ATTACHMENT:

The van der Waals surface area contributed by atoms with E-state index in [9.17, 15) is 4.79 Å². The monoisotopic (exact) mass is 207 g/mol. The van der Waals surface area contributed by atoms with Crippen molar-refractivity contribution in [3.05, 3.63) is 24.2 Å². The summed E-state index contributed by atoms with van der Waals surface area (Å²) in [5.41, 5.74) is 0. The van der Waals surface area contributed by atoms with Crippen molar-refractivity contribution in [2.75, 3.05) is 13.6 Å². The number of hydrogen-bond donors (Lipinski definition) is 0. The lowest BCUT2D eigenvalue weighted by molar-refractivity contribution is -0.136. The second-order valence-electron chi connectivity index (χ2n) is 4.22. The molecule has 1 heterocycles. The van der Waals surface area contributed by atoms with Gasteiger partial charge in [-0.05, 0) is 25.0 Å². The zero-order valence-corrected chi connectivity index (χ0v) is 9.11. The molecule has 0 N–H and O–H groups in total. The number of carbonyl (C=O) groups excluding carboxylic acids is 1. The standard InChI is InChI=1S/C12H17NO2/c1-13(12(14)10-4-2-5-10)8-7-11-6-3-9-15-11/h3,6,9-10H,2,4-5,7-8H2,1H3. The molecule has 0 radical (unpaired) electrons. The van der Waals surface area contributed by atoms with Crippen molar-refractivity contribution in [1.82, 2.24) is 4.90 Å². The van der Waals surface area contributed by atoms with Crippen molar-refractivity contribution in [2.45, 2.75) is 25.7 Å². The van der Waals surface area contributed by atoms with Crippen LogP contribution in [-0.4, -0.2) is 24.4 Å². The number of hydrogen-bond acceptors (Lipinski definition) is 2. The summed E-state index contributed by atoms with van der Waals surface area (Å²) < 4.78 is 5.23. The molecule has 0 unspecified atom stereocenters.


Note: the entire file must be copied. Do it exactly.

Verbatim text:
The van der Waals surface area contributed by atoms with E-state index in [9.17, 15) is 4.79 Å². The monoisotopic (exact) mass is 207 g/mol. The van der Waals surface area contributed by atoms with Crippen molar-refractivity contribution in [3.05, 3.63) is 24.2 Å². The summed E-state index contributed by atoms with van der Waals surface area (Å²) in [5.41, 5.74) is 0. The van der Waals surface area contributed by atoms with Crippen molar-refractivity contribution in [2.75, 3.05) is 13.6 Å². The number of hydrogen-bond donors (Lipinski definition) is 0. The lowest BCUT2D eigenvalue weighted by molar-refractivity contribution is -0.136. The second-order valence-electron chi connectivity index (χ2n) is 4.22. The molecule has 1 heterocycles. The van der Waals surface area contributed by atoms with Gasteiger partial charge in [-0.05, 0) is 25.0 Å². The zero-order valence-corrected chi connectivity index (χ0v) is 9.11. The molecule has 0 N–H and O–H groups in total. The number of carbonyl (C=O) groups excluding carboxylic acids is 1. The standard InChI is InChI=1S/C12H17NO2/c1-13(12(14)10-4-2-5-10)8-7-11-6-3-9-15-11/h3,6,9-10H,2,4-5,7-8H2,1H3. The molecule has 0 radical (unpaired) electrons. The van der Waals surface area contributed by atoms with Crippen molar-refractivity contribution in [1.82, 2.24) is 4.90 Å². The van der Waals surface area contributed by atoms with Crippen molar-refractivity contribution in [2.45, 2.75) is 25.7 Å². The van der Waals surface area contributed by atoms with Crippen LogP contribution in [-0.4, -0.2) is 24.4 Å². The number of hydrogen-bond acceptors (Lipinski definition) is 2. The summed E-state index contributed by atoms with van der Waals surface area (Å²) < 4.78 is 5.23. The molecule has 0 unspecified atom stereocenters.